Thursday, August 4, 2016

August Writing Challenges: Day 4 - Getting Dramatic

August. The summer is nearly over. Kids are going back to school. You now have some time on your hands.  Okay, you still have a list of chores a mile long, but let's put writing at the top of the priority list, okay?

I am going to challenge you with a writing prompt every day this month. Are you up for it? I hope so.

The writing challenges will be about a variety of topics and hopefully cause you to dig into your writing toolbox to complete with emotional skill.

Watch out, I just might throw in a fun one, well, just for fun!

For the second challenge we're going to get dramatic:

Here is your challenge:

Ask three (3) people: "What's the most dramatic thing that has ever happened to you?"

Pick one answer and write a scene about that event.

TIPS: Everyone has a different degree of drama. Technically, a drama is a serious (non-comic) play; the need to act out feelings on the stage has probably let to its secondary meaning, which is high emotion. 

In fiction, the writer's job is to make sure events are fully dramatized, that enough happens so that we feel what the writers wants us to. (And writers overdramatize events - there can be too much action and not enough meaning.)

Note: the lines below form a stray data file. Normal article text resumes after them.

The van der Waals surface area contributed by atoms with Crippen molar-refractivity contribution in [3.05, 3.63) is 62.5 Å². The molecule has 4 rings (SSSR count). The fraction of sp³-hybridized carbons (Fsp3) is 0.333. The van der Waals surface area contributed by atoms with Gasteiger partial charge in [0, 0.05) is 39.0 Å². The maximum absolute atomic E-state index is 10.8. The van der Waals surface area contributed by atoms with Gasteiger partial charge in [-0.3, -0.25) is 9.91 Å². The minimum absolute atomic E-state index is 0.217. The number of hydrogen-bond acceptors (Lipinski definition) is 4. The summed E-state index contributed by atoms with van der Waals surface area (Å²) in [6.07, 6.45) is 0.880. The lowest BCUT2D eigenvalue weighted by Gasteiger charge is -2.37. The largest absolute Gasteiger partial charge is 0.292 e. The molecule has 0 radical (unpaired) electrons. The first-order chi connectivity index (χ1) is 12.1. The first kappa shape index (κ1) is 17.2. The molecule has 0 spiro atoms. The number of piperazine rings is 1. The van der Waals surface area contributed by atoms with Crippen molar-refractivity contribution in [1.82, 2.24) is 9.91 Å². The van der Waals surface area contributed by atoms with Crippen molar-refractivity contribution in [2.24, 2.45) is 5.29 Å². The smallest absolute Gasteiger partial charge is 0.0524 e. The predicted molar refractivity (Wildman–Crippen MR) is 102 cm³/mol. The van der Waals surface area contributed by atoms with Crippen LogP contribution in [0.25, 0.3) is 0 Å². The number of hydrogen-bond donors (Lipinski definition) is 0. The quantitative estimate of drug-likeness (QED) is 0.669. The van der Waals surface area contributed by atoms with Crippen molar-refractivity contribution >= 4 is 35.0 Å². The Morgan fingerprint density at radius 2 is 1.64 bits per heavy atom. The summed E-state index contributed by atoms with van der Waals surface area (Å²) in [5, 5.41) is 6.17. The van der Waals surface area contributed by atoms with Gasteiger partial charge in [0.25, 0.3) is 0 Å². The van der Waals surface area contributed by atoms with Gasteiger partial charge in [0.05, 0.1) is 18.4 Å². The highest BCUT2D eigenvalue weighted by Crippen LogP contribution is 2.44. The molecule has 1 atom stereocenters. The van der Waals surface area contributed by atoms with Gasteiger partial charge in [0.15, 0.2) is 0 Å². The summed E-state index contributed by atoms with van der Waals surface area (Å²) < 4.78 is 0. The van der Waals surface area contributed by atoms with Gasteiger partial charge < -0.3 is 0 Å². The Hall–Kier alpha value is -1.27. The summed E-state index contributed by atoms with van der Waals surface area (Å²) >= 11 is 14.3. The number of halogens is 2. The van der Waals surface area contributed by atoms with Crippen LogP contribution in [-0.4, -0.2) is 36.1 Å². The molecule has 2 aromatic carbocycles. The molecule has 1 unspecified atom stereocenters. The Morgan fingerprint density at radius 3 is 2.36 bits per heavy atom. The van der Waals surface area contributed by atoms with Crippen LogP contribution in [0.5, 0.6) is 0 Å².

The "what's-at-stake" question, so common in workshops, is closely connected to the question of "what's-the-drama?" Getting someone else's report on an experience of the "dramatic" can raise the stakes from the get-go. Answers involve trauma, risk, pride, shame, heartbreak.

Aristotle, always thinking about drama, said a tragedy was an imitation of an action of high importance, complete in itself and rendered so that the viewer, through pity and fear, experienced catharsis.

Modern short stories do this in their own ways. This challenge, though it's only an exercise, is meant to remind writers of that purpose. It also gets them out of their own experience, which can be a good thing.

Have Fun!
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